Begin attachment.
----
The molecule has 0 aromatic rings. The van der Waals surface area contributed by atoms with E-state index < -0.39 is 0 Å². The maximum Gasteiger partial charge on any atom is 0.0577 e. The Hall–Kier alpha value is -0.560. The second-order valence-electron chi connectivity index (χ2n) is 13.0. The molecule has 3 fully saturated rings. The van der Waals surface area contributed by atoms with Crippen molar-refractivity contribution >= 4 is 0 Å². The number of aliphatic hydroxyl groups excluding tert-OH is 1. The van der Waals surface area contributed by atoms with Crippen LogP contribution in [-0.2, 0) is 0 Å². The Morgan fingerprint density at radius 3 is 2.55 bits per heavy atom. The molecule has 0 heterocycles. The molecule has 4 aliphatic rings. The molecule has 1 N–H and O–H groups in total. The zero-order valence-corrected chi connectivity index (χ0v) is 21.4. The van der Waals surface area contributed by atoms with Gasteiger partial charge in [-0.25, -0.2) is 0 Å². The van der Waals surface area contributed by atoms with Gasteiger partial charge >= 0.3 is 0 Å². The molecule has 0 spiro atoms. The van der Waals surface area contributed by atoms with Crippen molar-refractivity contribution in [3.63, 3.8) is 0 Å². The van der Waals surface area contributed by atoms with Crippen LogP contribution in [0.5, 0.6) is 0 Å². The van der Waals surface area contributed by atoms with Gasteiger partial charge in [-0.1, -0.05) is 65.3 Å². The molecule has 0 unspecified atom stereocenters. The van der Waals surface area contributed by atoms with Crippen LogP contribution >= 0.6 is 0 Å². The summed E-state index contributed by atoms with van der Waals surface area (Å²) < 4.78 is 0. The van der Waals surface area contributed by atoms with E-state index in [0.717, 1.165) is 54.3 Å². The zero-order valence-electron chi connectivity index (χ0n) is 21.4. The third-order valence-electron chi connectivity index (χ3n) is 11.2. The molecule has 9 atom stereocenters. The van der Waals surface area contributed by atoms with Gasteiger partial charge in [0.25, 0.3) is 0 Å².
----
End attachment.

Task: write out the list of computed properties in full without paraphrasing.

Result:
The molecule has 0 aromatic rings. The van der Waals surface area contributed by atoms with E-state index < -0.39 is 0 Å². The maximum Gasteiger partial charge on any atom is 0.0577 e. The Hall–Kier alpha value is -0.560. The second-order valence-electron chi connectivity index (χ2n) is 13.0. The molecule has 3 fully saturated rings. The van der Waals surface area contributed by atoms with Crippen molar-refractivity contribution >= 4 is 0 Å². The number of aliphatic hydroxyl groups excluding tert-OH is 1. The van der Waals surface area contributed by atoms with Crippen LogP contribution in [-0.2, 0) is 0 Å². The Morgan fingerprint density at radius 3 is 2.55 bits per heavy atom. The molecule has 0 heterocycles. The molecule has 4 aliphatic rings. The molecule has 1 N–H and O–H groups in total. The zero-order valence-corrected chi connectivity index (χ0v) is 21.4. The van der Waals surface area contributed by atoms with Gasteiger partial charge in [-0.25, -0.2) is 0 Å². The van der Waals surface area contributed by atoms with Gasteiger partial charge >= 0.3 is 0 Å². The molecule has 0 spiro atoms. The van der Waals surface area contributed by atoms with Crippen molar-refractivity contribution in [3.63, 3.8) is 0 Å². The van der Waals surface area contributed by atoms with Crippen LogP contribution in [0.5, 0.6) is 0 Å². The van der Waals surface area contributed by atoms with Gasteiger partial charge in [-0.1, -0.05) is 65.3 Å². The molecule has 0 unspecified atom stereocenters. The van der Waals surface area contributed by atoms with Crippen LogP contribution >= 0.6 is 0 Å². The summed E-state index contributed by atoms with van der Waals surface area (Å²) < 4.78 is 0. The van der Waals surface area contributed by atoms with E-state index in [0.717, 1.165) is 54.3 Å². The zero-order valence-electron chi connectivity index (χ0n) is 21.4. The third-order valence-electron chi connectivity index (χ3n) is 11.2. The molecule has 9 atom stereocenters. The van der Waals surface area contributed by atoms with Gasteiger partial charge in [0.25, 0.3) is 0 Å².